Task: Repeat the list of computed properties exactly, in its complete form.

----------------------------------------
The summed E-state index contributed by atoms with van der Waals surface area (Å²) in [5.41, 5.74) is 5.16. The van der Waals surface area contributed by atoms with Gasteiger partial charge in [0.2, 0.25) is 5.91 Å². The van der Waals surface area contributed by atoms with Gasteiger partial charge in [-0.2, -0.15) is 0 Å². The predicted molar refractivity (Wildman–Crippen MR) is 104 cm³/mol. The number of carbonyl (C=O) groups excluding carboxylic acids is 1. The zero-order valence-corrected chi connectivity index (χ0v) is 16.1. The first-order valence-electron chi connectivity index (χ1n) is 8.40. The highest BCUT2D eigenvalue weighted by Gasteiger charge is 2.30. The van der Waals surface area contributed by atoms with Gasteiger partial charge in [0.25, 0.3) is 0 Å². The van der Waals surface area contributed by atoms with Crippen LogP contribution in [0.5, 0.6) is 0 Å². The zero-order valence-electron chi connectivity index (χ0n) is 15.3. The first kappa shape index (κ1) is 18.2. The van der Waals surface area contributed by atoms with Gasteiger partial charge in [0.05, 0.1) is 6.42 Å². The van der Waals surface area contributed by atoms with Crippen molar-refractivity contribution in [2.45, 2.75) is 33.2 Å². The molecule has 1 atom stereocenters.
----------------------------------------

The summed E-state index contributed by atoms with van der Waals surface area (Å²) in [5.41, 5.74) is 5.16. The van der Waals surface area contributed by atoms with Gasteiger partial charge in [0.2, 0.25) is 5.91 Å². The van der Waals surface area contributed by atoms with Gasteiger partial charge in [-0.2, -0.15) is 0 Å². The predicted molar refractivity (Wildman–Crippen MR) is 104 cm³/mol. The number of carbonyl (C=O) groups excluding carboxylic acids is 1. The zero-order valence-corrected chi connectivity index (χ0v) is 16.1. The first-order valence-electron chi connectivity index (χ1n) is 8.40. The highest BCUT2D eigenvalue weighted by Gasteiger charge is 2.30. The van der Waals surface area contributed by atoms with Gasteiger partial charge in [0.25, 0.3) is 0 Å². The van der Waals surface area contributed by atoms with Crippen LogP contribution in [0.5, 0.6) is 0 Å². The zero-order valence-electron chi connectivity index (χ0n) is 15.3. The first kappa shape index (κ1) is 18.2. The van der Waals surface area contributed by atoms with Gasteiger partial charge in [0.05, 0.1) is 6.42 Å². The van der Waals surface area contributed by atoms with Crippen molar-refractivity contribution in [2.45, 2.75) is 33.2 Å². The molecule has 1 atom stereocenters.